SOBER CURIOUS MOVEMENT

Posted on: September 20th, 2019

PSA: If you are suffering from addiction and alcoholism, this approach to solving your problem might not be for you. Please speak to a professional about your drinking and drug use if you feel you have a problem. There are just some of us who do not have a healthy relationship to alcohol and other substances, and even though we wish that we could just try things like this to cut down, over time this is never the case. For those who suffer from addiction, we recommend speaking to a professional and seeking treatment.

Sober Curious Movement – Sometimes, a break from drinking can do wonders. You don’t have a problem with alcohol, nor do you identify as an alcoholic. You simply want to check out sobriety—be it for a little while or a long while. You may want to try a Keto diet, or simply lay off of all things sinful and let your body detox. The thing is, you still want a community of like-minded people, but don’t necessarily need AA or treatment. It would be fun and empowering to cheer on a ‘Sober September’, or a ‘Dry July’, with others doing the same, or to focus on our health and well-being and gain insights and tips from friends—to feel as though you are not choosing this lifestyle all alone. If this sounds like you, the Sober Curious Movement might be a good fit. It relieves the pressure when it comes to choosing other options to partying, and is a great answer to the peer pressure that tries to convince us that you have to drink in order to have fun.

What is the Sober Curious Movement?

The Sober Curious Movement consists of people who are not considered to have a drinking problem, but who make the decision to be sober because it is healthier. Perhaps they are moderate or heavy drinkers for whom the shine of alcohol has worn off. Tired of hangovers and feeling crappy, they seek out other alternatives to ‘wine mom’ culture, or partying too hard. There are multitudes of individuals who have made to decision to live mostly abstinent lives, and who might have a few at a party or have limited times where they partake. The Sober Curious Movement allows for a more fluid approach to sobriety, allowing for those who do not have a drinking problem, but who wish to abstain from alcohol and other substances to create community around their lifestyle choices.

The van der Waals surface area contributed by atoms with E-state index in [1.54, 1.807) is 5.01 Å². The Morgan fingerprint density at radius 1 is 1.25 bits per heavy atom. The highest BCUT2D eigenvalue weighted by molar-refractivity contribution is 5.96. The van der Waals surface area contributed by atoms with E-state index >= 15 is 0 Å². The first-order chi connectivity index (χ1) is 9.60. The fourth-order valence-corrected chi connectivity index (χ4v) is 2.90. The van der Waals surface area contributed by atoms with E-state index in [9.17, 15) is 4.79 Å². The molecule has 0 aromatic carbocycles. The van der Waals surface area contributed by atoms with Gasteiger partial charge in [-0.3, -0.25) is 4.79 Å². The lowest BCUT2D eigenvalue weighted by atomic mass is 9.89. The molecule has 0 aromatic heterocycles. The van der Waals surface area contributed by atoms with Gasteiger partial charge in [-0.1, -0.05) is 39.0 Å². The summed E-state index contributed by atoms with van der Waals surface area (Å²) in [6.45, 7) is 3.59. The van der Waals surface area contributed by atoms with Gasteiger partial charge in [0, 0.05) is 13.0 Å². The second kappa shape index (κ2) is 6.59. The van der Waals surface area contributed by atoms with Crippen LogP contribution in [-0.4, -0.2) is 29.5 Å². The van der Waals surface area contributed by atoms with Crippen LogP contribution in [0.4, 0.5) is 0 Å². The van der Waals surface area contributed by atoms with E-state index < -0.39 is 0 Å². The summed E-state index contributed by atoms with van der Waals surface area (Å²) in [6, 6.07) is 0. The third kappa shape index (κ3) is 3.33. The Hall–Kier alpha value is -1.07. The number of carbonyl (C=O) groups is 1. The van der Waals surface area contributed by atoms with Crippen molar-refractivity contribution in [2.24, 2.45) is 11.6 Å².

As a result of the Sober Curious Movement, there is a rise in online forums, groups and clubs that support this exact community. In this Bustle article, there is a list of such forums: https://www.bustle.com/p/7-groups-you-can-join-for-sober-september-beyond-for-support-18692441

There are sober nightclubs such as Club soda NYC, run by Ruby Warrington—a well-known spokesperson for the movement. Ruby even wrote a book on the subject: https://www.harpercollins.com/9780062869036/sober-curious/

She has a podcast with such episodes as: ‘How to Party Sober’ and ‘Meditation vs Self Medication’, along with interviews with individuals about ‘their relationship with booze’ that can be found here: http://www.rubywarrington.com/podcast

The Sober Curious Movement speaks to a new generation of young people who are interested in decentralizing alcohol driven culture, replacing this impetus with healthier alternatives. There are influencers on Instagram, and an overall rebranding of a sober lifestyle, including a rise in popularity of the ‘mocktail’, a focus on yoga and meditation, and other healthy lifestyle choices. These are young people trying their hand at making sobriety cool—and it is really working. Movements like this help change the course of a heavy drinking culture, creating alternatives and dismantling the perception that there is nothing else to do but to join in drinking too.

Wellness is prevalent in our lives these days, from fitness to nutrition, we are more conscious about what we are putting into our bodies, and maintaining healthy practices to keep our bodies fit. It is not surprising that there is a turn away from overdrinking and a focus on healthier lifestyles, those making a conscious choice to engage in events and activities whose themes do not revolve around alcohol and drugs. The Sober Curious Movement is a forum where individuals may truly take a look at how alcohol fits into their lives, and to explore the benefits of abstaining.

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